Santa Magdelena Sofia Barat, both in Colombia; he has devoted most of his life to the students at Colegio San Viator. Over the years, he has taught many of the core subjects, while also helping out in sacramental ministry at surrounding parishes. He also has written several books on youth ministry that were published in Colombia. “Believe me, 60 years is an awfully long time,” Fr. Pisors says. “But for me, it has passed by quite quickly because most of those years I have been able to enjoy the company of my Colombian confreres. I thank God for my vocation — Viatorian and priestly — and I thank my brothers for their support, especially Fr. Pedro Herrera, CSV, in difficult times and in those years in which we were almost the only Viatorian professed in the country.”
Bishop Christopher Glancy, CSV 25 Years of Religious Life Bishop Christopher Glancy, CSV celebrated 25 years of priesthood in July. He is the only active Viatorian ordained a bishop, and he dates his roots with the Viatorian Community back to Alleman High School in Rock Island, IL, where he was taught by Viatorians. He would go on to earn a degree in sociology at Loyola University, but within a year of graduating, he professed his first vows as a religious. Bishop Glancy points to the word ‘viator,’ which means pilgrim Bishop Christopher Glancy, CSV or wayfarer, as an apt image to describe his years as a Viatorian. His early years he spent as a teacher, both at Saint ViatorHigh School and for four years at Colegio San Viator in Bogotá,where he led the religion department and became fluent in Spanish.From there, he would go on to work in pastoral ministry for one year at St. Patrick’s in Kankakee — where he celebrated his first Mass as a priest in 1993 — and later at Maternity BVM Parish as a part time associate pastor while he also led the Office of Vocation Ministry for the Viatorian Community. A major transition would occur in 1998, when Bishop Glancy accepted an assignment to join with Fr. Dan Hall, CSV, in opening a Viatorian mission, based at St. Francis Xavier Parish, in Corozal Town, Belize. He would remain at St. Francis until 2011, including the last nine years as pastor. “Serving at the Viatorian Foundation in Belize was for me a great joy,” he says, “and a wonderful collaboration with the Viatorian Community, religious and associates.” One year later, he would return to the Caribbean nation, this time to be installed as auxiliary bishop for the Diocese of Belize City-Belmopan. He served in that capacity for six years before the diocese named a named a Belizean priest as the new bishop. After five years, Bishop Glancy returned to the Viatorian Province Center, for renewal from his years of service in Belize. “I await the next adventure for this viator,” he says, “this pilgrim following Christ along the way.”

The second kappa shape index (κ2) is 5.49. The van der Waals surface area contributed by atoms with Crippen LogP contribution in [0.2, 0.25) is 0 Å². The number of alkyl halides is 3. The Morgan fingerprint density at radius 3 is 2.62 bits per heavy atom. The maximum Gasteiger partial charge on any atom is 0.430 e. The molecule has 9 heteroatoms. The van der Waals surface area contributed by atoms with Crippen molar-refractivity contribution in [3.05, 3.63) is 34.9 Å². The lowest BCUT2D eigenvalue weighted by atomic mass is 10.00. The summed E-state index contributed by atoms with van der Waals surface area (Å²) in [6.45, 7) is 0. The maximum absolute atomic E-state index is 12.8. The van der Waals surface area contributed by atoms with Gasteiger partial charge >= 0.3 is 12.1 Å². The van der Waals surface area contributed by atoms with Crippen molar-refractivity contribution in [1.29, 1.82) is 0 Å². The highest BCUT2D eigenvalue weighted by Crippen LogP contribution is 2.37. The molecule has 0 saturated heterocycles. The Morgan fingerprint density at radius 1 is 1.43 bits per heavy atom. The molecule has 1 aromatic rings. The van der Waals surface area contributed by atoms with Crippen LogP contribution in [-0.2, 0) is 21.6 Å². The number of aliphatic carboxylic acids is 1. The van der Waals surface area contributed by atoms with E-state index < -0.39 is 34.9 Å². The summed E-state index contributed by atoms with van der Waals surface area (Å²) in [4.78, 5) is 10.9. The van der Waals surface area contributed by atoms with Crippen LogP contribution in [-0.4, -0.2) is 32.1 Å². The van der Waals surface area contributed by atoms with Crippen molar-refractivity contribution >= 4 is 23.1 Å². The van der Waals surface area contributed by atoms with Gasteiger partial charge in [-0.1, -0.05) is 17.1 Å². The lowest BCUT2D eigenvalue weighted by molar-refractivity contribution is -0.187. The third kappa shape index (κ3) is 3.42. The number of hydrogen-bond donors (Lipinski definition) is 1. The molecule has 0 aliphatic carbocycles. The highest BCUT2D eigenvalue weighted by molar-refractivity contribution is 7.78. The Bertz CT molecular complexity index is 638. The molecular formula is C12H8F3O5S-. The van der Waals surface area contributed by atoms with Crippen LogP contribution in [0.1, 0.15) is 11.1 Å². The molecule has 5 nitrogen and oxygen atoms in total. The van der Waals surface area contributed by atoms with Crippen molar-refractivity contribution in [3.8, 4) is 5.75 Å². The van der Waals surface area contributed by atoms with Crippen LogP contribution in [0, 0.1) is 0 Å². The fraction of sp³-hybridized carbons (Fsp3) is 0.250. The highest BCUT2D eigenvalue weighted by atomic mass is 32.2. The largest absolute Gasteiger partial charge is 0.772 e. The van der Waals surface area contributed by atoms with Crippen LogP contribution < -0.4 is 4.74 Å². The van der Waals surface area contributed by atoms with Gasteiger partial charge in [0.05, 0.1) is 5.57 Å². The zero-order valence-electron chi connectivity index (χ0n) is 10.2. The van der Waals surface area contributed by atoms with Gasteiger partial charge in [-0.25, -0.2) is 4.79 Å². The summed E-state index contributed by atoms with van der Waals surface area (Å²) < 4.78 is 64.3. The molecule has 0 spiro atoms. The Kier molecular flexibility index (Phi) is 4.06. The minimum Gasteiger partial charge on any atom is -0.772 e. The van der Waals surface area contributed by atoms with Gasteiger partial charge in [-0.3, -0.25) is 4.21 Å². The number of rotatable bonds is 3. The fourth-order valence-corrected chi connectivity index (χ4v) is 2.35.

Saint Viator High School Showcases its Military A commitment made last year on Veterans’ Day, to establish a wall of honor at Saint Viator High School, is now in place. This stateof-the-art system offers touch screen access to students and visitors alike, to the stories of Saint Viator alumni, faculty and staff members who served in the military. The permanent, digital display was installed during the summer in the school’s main administrative hallway, and showcases both retired and active military. “The system is interactive,” says Mr. Brian Liedlich, president, “so that people will be able to access particular alumni and relatives. They will be able to see what they looked like during their years here at Saint Viator, and have access to some great pictures from their actual service.” The wall of honor features both Sacred Heart of Mary and Saint Viator military members and is also accessible through the school’s website, at: https://www.saintviator.com/alumni/veterans. Currently, there are more than 85 alumni, faculty and staff included in the display. The majority served in the Viet Nam conflict, but more recent veterans are included who served in Iraq and Afghanistan. Browsing by last name, visitors can see alumni such as Frank Bianca, who graduated in 1968 and went on to serve in a tactical fighter squadron in the Air Force for 26 years. They can also view recent graduates, such as Kyle Schwarz, ’09, who attended the Naval Academy and spent five years in active service. A video that accompanies the data base on Saint Viator’s web site, features two of the school’s early graduates— Mark Condon ’65 and Emile Bataille ’66 Mark Condon, class of ‘65